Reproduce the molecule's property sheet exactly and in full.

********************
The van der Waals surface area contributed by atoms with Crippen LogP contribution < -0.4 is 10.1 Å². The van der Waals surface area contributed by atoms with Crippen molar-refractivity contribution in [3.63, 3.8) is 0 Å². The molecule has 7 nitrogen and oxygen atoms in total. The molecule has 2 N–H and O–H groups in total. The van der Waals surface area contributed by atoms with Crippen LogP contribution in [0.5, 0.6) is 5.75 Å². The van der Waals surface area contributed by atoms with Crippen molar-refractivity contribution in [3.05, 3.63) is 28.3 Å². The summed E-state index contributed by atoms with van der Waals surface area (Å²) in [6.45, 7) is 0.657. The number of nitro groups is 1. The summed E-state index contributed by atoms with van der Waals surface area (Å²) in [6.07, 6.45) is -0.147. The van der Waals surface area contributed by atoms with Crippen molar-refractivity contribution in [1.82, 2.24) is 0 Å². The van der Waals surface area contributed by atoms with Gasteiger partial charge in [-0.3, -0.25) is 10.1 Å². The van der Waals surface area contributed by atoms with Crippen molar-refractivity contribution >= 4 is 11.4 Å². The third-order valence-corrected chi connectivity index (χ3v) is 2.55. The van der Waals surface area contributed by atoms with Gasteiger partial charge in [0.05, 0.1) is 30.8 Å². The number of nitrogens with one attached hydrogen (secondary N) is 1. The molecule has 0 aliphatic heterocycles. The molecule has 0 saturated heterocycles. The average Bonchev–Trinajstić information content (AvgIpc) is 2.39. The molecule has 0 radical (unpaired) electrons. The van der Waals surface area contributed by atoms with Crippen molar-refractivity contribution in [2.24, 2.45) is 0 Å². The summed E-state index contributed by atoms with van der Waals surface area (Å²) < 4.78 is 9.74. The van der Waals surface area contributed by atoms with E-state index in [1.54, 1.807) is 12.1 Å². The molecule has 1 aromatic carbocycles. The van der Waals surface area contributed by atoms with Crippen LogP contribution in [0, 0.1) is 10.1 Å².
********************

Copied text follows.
The van der Waals surface area contributed by atoms with Crippen LogP contribution < -0.4 is 10.1 Å². The van der Waals surface area contributed by atoms with Crippen molar-refractivity contribution in [3.63, 3.8) is 0 Å². The molecule has 7 nitrogen and oxygen atoms in total. The molecule has 2 N–H and O–H groups in total. The van der Waals surface area contributed by atoms with Crippen LogP contribution in [0.5, 0.6) is 5.75 Å². The van der Waals surface area contributed by atoms with Crippen molar-refractivity contribution in [3.05, 3.63) is 28.3 Å². The summed E-state index contributed by atoms with van der Waals surface area (Å²) in [6.45, 7) is 0.657. The number of nitro groups is 1. The summed E-state index contributed by atoms with van der Waals surface area (Å²) in [6.07, 6.45) is -0.147. The van der Waals surface area contributed by atoms with Crippen molar-refractivity contribution in [1.82, 2.24) is 0 Å². The van der Waals surface area contributed by atoms with Gasteiger partial charge in [-0.3, -0.25) is 10.1 Å². The van der Waals surface area contributed by atoms with Crippen molar-refractivity contribution >= 4 is 11.4 Å². The third-order valence-corrected chi connectivity index (χ3v) is 2.55. The van der Waals surface area contributed by atoms with Gasteiger partial charge in [0.05, 0.1) is 30.8 Å². The number of nitrogens with one attached hydrogen (secondary N) is 1. The molecule has 0 aliphatic heterocycles. The molecule has 0 saturated heterocycles. The average Bonchev–Trinajstić information content (AvgIpc) is 2.39. The molecule has 0 radical (unpaired) electrons. The van der Waals surface area contributed by atoms with Crippen molar-refractivity contribution in [2.24, 2.45) is 0 Å². The summed E-state index contributed by atoms with van der Waals surface area (Å²) < 4.78 is 9.74. The van der Waals surface area contributed by atoms with E-state index in [1.54, 1.807) is 12.1 Å². The molecule has 1 aromatic carbocycles. The van der Waals surface area contributed by atoms with Crippen LogP contribution in [0, 0.1) is 10.1 Å².